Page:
Or, to be precise, yesterday's holiday. Just so no one is cheated out of a holiday, the government usually makes one of the surrounding weekdays a holiday when it falls on a weekend. Though there have been arguments about this when it wasn't so, if I remember correctly.
Anyway, December 16th is the Day of Reconciliation here in South Africa.
Did anybody know that?
I bet you didn't. Like me, you're probably happy to take any holidays you can get that don't involve any family descending on your home or a lot of cooking on your part. And there are a lot of those in South Africa, which is what makes life here so nice. Lots of holidays without extra chores.
But this one in particular is worth thinking about, because of its special symbolism.
December 16th, you see, is the anniversary of the Battle of Blood River in 1838. Which was fought on the banks of the Ncome River in Natal by less than 500 Voortrekkers led by Andries Pretorius against an overwhelming force of over 10,000 Zulu warriors led by King Dingane. Over 3,000 Zulus were said to be killed that day, while the Voortrekkers only suffered three wounded. Until 1994 December 16th was celebrated as the Day of the Vow or Day of the Covenant, based on the vow taken by the settlers that should they win the battle, they would build a church and always commemorate the day as holy.
Interestingly, a sizable number of indigenous people fought on the side of the Voortrekkers, and in a previous massacre by Dingane's men of hundreds of settlers, including women and children, an even larger number of black servants were killed. (That massacre, following the betrayal and murder of Piet Retief during a visit to Dingane's kraal, was one of the events leading up to the Battle of Blood River). So one can't simply view this history through a racial lens. It's as much a result of the politics of the times (for instance, Dingane's rivalry with King Mzilikazi, ruler of Matabeleland, later Rhodesia and then Zimbabwe) as it was a clash between white settlers and black tribes.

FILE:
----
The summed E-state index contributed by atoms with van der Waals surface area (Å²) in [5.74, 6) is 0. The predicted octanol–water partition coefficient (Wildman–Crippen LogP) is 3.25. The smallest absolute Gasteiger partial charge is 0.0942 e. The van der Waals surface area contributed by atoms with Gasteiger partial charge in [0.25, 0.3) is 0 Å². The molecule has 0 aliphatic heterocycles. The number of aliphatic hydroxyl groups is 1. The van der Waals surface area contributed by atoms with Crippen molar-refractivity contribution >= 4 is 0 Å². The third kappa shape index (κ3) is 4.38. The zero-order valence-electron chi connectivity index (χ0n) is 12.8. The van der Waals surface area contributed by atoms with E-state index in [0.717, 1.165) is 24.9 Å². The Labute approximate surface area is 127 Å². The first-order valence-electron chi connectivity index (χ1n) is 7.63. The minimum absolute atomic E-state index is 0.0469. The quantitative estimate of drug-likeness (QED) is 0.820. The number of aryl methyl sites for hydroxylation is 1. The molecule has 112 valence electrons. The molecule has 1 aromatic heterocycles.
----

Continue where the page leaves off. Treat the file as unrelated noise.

I've summarized some of the Voortrekker history in a previous blog post, In the Footsteps of Paul Kruger and the Voortrekkers, in case you are interested to find out more.
It just so happens that another historical event falls on that particular day. Umkhonto we Sizwe, the military wing of the ANC, was formed on December 16th, 1961, under Nelson Mandela's leadership, signaling a marked shift from passive resistance to an armed struggle to bring apartheid to an end. I've also written about Umkhonto we Sizwe and the secret meetings at Liliesleaf Farm, where some of its members were captured during a raid in 1963. Visit Liliesleaf Farm and the Rivonia Trial for more information.With the end of apartheid and the first democratic elections in 1994, something had to be done about this holiday. Naming it the Day of Reconciliation and commemorating both events starting in 1995 is, in my mind, yet another building block in Nelson Mandela's great legacy.